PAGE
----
While popular trends, cuisine, and long-standing political tension have made Korea familiar in some ways to a vast English-speaking world, its recorded history of some two millennia remains unfamiliar to most. Korea: A History addresses general readers, providing an up-to-date, accessible overview of Korean history from antiquity to the present. Eugene Y. Park draws on original-language sources and the up-to-date synthesis of East Asian and Western-language scholarship to provide an insightful account. This book expands still-limited English-language discussions on pre-modern Korea, offering rigorous and compelling analyses of Korea's modernization while discussing daily life, ethnic minorities, LGBTQ history, and North Korean history not always included in Korea surveys. Overall, Park is able to break new ground on questions and debates that have been central to the field of Korean studies since its inception.
When the Berlin Wall fell, Germany united in a wave of euphoria and solidarity. Also caught in the current were Vietnamese border crossers who had left their homeland after its reunification in 1975. Unwilling to live under socialism, one group resettled in West Berlin as refugees. In the name of socialist solidarity, a second group arrived in East Berlin as contract workers. The Border Within paints a vivid portrait of these disparate Vietnamese migrants' encounters with each other in the post-socialist city of Berlin. Journalists, scholars, and Vietnamese border crossers themselves consider these groups that left their homes under vastly different conditions to be one people, linked by an unquestionable ethnic nationhood. Phi Hong Su's rigorous ethnography unpacks this intuition. In absorbing prose, Su reveals how these Cold War compatriots enact palpable social boundaries in everyday life. This book uncovers how 20th-century state formation and international migration—together, border crossings—generate enduring migrant classifications. In doing so, border crossings fracture shared ethnic, national, and religious identities in enduring ways.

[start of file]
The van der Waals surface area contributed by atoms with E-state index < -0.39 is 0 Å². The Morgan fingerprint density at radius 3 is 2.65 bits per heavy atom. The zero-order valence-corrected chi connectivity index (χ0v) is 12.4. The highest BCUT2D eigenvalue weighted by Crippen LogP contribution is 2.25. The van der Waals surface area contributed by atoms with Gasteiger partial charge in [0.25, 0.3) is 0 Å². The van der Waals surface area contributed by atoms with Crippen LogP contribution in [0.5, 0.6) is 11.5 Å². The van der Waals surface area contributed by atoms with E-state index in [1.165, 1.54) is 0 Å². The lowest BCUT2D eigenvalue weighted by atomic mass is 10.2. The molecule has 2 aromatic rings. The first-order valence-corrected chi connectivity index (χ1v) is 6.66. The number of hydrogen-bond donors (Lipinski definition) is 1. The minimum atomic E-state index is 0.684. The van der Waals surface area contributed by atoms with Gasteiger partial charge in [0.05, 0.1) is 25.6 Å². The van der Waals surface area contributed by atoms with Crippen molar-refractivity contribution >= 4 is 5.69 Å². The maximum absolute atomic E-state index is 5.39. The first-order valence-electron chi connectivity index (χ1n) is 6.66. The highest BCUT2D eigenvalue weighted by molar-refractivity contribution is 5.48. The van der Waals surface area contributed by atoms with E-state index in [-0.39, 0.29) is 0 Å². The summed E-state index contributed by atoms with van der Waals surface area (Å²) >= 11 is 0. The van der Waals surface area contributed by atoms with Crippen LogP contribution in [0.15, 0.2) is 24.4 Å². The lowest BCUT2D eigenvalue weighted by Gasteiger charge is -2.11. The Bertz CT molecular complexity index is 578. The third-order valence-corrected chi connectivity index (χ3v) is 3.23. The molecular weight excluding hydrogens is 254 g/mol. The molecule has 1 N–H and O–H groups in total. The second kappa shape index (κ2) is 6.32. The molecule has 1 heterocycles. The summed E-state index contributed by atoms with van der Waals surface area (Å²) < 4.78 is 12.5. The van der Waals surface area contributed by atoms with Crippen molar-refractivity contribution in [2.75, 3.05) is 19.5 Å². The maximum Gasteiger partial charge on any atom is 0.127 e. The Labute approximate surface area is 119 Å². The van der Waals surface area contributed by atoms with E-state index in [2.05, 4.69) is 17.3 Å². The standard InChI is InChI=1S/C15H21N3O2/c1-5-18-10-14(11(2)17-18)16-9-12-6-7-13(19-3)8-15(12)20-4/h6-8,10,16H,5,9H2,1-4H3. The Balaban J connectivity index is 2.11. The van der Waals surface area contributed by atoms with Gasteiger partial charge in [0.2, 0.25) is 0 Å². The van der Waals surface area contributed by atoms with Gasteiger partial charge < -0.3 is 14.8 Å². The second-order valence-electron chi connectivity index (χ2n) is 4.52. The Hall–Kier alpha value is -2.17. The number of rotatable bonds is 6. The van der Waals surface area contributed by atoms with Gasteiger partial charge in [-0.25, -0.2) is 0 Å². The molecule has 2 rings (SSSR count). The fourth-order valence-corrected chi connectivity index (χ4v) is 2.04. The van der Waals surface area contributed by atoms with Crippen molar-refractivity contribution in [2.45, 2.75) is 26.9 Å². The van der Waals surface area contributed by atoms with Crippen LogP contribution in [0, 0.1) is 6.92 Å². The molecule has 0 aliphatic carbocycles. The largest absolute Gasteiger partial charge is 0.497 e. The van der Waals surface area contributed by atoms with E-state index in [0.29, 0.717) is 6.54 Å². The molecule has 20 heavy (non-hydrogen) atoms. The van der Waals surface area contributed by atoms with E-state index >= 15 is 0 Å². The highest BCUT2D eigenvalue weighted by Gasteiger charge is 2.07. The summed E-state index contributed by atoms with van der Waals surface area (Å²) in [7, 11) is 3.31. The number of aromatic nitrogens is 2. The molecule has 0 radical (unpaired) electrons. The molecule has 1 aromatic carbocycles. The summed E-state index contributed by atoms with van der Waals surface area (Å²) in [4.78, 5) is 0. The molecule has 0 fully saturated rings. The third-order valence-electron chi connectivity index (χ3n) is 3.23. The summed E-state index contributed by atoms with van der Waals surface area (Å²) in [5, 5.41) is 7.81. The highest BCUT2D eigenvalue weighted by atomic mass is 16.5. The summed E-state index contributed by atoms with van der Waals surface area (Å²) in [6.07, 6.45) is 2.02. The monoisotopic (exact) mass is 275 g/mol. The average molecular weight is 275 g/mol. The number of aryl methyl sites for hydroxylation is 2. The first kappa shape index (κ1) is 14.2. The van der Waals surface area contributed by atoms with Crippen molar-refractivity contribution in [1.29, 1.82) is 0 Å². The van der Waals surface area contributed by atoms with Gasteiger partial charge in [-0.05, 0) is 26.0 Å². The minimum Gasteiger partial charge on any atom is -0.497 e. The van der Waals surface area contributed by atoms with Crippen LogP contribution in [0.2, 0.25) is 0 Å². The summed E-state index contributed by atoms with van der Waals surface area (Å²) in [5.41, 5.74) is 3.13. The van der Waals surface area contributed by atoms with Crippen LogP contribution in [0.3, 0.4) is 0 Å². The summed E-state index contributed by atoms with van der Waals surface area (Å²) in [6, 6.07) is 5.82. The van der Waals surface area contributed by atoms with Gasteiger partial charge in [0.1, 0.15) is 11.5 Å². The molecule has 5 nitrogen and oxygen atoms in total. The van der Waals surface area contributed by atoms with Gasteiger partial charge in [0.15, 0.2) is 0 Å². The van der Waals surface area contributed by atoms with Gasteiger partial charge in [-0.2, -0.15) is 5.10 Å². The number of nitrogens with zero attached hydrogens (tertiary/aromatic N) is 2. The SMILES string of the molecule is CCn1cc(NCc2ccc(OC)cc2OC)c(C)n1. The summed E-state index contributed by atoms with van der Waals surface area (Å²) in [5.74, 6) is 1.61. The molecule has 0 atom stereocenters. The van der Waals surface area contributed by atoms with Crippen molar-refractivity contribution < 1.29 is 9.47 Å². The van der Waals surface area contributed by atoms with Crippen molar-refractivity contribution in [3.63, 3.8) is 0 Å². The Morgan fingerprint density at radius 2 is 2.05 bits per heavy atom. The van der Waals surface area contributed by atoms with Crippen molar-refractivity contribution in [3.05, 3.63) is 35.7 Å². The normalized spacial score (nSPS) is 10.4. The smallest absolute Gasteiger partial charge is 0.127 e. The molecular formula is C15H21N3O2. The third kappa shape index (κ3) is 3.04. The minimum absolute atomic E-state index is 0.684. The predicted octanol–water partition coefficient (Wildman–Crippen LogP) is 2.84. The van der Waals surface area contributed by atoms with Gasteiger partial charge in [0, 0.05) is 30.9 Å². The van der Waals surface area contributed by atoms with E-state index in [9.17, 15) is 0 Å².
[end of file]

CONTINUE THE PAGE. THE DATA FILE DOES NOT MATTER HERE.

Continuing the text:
An untold story that reshapes our understanding of Chinese and Tibetan history From 1956 to 1962, devastating military conflicts took place in China's southwestern and northwestern regions. Official record at the time scarcely made mention of the campaign, and in the years since only lukewarm acknowledgment of the violence has surfaced. When the Iron Bird Flies, by Jianglin Li, breaks this decades long silence to reveal for the first time a comprehensive and explosive picture of the six years that would prove definitive in modern Tibetan and Chinese history. The CCP referred to the campaign as "suppressing the Tibetan rebellion." It would lead to the 14th Dalai Lama's exile in India, as well as the Tibetan diaspora in 1959, though the battles lasted three additional years after these events. Featuring key figures in modern Chinese history, the battles waged in this period covered a vast geographical region. This book offers a portrait of chaos, deception, heroism, and massive loss. Beyond the significant death toll across the Tibetan regions, the war also destroyed most Tibetan monasteries in a concerted effort to eradicate local religion and scholarship. Despite being considered a military success, to this day, the operations in the agricultural regions remain unknown. As large numbers of Tibetans have self-immolated in recent years to protest Chinese occupation, Li shows that the largest number of cases occurred in the sites most heavily affected by this hidden war. She argues persuasively that the events described in this book will shed more light on our current moment, and will help us understand the unrelenting struggle of the Tibetan people for their freedom.